Marie Kondo’s “Spark Joy” is inspiring people to tidy up.
I do admire how the Japanese do things. Especially on how they deal with garbage. At an early age, kids learn how to clean their own classrooms that they grow up expecting no one to clean up after themselves.
In the Philippines, it’s a different story. People litter because they think it’s someone else’s responsibility to dispose their garbage. There are laws against littering and laws mandating us even to segregate but who cares about these laws. We blatantly litter because simply, we can get away with it.
In a so-called poor country, disposing garbage properly should be the least of our worries since day to day survival is what we’re focused on. Yet what’s exasperating is educated Filipinos, you wouldn’t expect, also litter!
The same thing happens after people spend time in public parks, the beach, or the mountain. We leave the garbage behind.
How can this mindset and behavior change? There’s constant reminder, and education, and campaigns on proper waste management. Maybe we should step it up and charge people fees for garbage they produce. And I mean, not just the measly amount but the real cost of disposing this garbage. Because in reality, the government is spending a lot just from hauling all these junk.
Out of sight, out of mind. But I do hope the Japanese way could rub off on us some way, somehow.
Plastic is deemed evil for a reason (i.e. toxicity, pollution, etc.) but its usefulness in terms of food safety and food preservation is undeniable. A Quartz article explains that “Plastic is the symptom. Our centralized food system is the disease.” And a systemic issue will take time to be resolved.
One thing we can already do, however, is to start getting rid of unnecessary plastic. The good thing is more and more people are becoming aware of this. A lot of efforts are now being done to tackle the challenge.
There’s the ban of single-use plastic in some cities and municipalities, even among corporations. People are refusing straws and are opting for better alternatives – paper straws, bamboo straws, metal straws, and glass straws. There’s even a collapsible and seaweed-based edible straw. Speaking of edible, an alternative plastic bag made from cassava can be eaten or is compostable (as opposed to the oxo-degradable bags which just break down into micro plastics).
A growing group of individuals are starting to adopt a zero-waste lifestyle bringing re-usable bags, and jars, and containers when they go shopping; and re-filling their re-usable water drinking bottles instead of buying bottled water.
We have all these better options and it’s such a simple decision to make. It’s a matter of saying yes to the simple solution with big impact and letting go of the attraction of convenience.
It’s silly but I actually dreamt about this. I requested that my drink be served without a straw. My drink arrived with a freakin’ plastic straw! I wake up and the same thing happens in my waking world. Geez, just remove the straw then, what’s the big deal? Well, we’re unnecessarily creating waste which could have been avoided at the very beginning. It’s recycled anyway? Only 10% of plastic produced globally is recyled. Most of it is trashed and ends up in the ocean forming the Great Pacific garbage patch, a collection of marine debris mostly plastic. We create biodegradable plastics but they don’t readily decompose and some become tiny bits also known as microplastics.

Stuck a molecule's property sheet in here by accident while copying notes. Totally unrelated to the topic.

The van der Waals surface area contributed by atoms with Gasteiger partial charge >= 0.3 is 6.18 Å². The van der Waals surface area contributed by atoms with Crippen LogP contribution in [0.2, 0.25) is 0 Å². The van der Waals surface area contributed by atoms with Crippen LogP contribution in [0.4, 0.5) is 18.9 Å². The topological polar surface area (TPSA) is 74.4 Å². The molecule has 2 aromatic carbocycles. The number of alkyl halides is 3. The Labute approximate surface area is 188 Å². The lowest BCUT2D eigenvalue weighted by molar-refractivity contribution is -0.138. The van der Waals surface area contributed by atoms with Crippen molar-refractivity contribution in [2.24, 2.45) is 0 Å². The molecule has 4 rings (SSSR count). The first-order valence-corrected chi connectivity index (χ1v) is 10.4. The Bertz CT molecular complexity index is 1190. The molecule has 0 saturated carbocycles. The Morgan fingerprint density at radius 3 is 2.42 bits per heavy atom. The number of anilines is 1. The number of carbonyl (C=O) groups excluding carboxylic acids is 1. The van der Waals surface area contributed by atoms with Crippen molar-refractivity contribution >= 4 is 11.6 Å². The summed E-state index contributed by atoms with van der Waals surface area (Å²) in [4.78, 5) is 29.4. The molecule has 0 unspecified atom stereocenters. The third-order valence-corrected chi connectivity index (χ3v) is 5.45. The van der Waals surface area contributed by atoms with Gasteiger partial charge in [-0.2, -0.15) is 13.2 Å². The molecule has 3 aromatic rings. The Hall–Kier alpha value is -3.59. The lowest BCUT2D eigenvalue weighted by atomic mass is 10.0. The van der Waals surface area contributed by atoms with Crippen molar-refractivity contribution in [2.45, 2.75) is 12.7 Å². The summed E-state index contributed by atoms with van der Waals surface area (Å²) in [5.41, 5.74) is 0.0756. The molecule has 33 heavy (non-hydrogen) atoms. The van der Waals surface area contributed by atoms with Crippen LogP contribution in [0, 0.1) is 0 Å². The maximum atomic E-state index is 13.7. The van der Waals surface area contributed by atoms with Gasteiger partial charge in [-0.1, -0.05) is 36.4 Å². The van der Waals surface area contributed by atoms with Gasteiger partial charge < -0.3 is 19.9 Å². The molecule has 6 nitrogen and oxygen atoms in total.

We used to have just one garbage bin in the office. I felt bad whenever I see the garbage all mixed up. After work, when I leave the building, I see these piles of garbage bags and these men sorting through the waste, probably looking for recyclables they could salvage and sell. Again, segregating wastes into biodegradable and non-biodegradable would make life easier for them. So that’s what I proposed and I’m glad people in the office obliged. I didn’t want to impose too much.
Waste segregation is very basic but you would be surprised how it can get complicated. We don’t exactly have a proper system for waste management. We have the policy in place but lack the political will to fully implement it. And there are much more important things to think about. Heck, environmental issues should be prioritized and addressed but that’s just me.
In a developing country like the Philippines, where poverty is still pretty much part of life, how can you ask people to avoid single use sachet contributing to plastic pollution when that’s what they can afford. Same with patronizing organic food or sustainable and environment-friendly products, which are relatively more expensive. My friends and I were talking about this one time, relating it to Maslow’s Hierarchy of Needs. If people can barely satisfy their basic needs, you can’t expect them to care for the plight of the environment. On the other hand, why do smart, caring people ignore environmental issues? Why can’t those who can take action?
At the beginning of this year, I wrote “Note to Self” to remind myself to breathe and let go. But as an environmentalist, sometimes I can’t help feeling frustrated. The more you know, the more you care, the more you suffer. You’re labeled anti-development. Or they think you’re just exaggerating or over reacting. Add to that the fact that environmental defenders are being killed! Why did I decide to be an environmentalist, haha!
Because as Helen Keller puts it, “I am only one. I cannot do everything, but still I can do something; and because I cannot do everything, I will not refuse to do something that I can do.” I guess, that’s one thing I can do. Raise awareness through my writing, through the environmental initiatives I participate in, through my lifestyle.
It’s funny how my friends remark, “Ryan will get angry” when I see them using single-use plastic. At least they’re more aware, I suppose. And maybe one of these days, they would also say, “No straw, please.”